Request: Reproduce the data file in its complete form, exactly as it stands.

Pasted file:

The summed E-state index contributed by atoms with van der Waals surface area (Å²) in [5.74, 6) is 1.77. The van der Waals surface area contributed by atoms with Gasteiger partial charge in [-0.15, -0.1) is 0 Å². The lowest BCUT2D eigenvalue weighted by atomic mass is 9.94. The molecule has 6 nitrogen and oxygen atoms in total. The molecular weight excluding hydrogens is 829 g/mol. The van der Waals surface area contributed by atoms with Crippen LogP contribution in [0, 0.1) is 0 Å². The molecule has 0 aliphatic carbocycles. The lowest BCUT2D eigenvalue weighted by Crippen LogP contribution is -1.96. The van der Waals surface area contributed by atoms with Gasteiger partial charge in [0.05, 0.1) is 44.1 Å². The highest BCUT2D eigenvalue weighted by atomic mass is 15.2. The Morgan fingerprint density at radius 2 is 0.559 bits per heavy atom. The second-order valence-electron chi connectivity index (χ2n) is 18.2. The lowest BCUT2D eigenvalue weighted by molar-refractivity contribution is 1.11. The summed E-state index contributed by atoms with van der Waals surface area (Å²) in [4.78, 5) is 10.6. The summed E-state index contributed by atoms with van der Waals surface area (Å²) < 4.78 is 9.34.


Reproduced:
The summed E-state index contributed by atoms with van der Waals surface area (Å²) in [5.74, 6) is 1.77. The van der Waals surface area contributed by atoms with Gasteiger partial charge in [-0.15, -0.1) is 0 Å². The lowest BCUT2D eigenvalue weighted by atomic mass is 9.94. The molecule has 6 nitrogen and oxygen atoms in total. The molecular weight excluding hydrogens is 829 g/mol. The van der Waals surface area contributed by atoms with Crippen LogP contribution in [0, 0.1) is 0 Å². The molecule has 0 aliphatic carbocycles. The lowest BCUT2D eigenvalue weighted by Crippen LogP contribution is -1.96. The van der Waals surface area contributed by atoms with Gasteiger partial charge in [0.05, 0.1) is 44.1 Å². The highest BCUT2D eigenvalue weighted by atomic mass is 15.2. The Morgan fingerprint density at radius 2 is 0.559 bits per heavy atom. The second-order valence-electron chi connectivity index (χ2n) is 18.2. The lowest BCUT2D eigenvalue weighted by molar-refractivity contribution is 1.11. The summed E-state index contributed by atoms with van der Waals surface area (Å²) in [4.78, 5) is 10.6. The summed E-state index contributed by atoms with van der Waals surface area (Å²) < 4.78 is 9.34.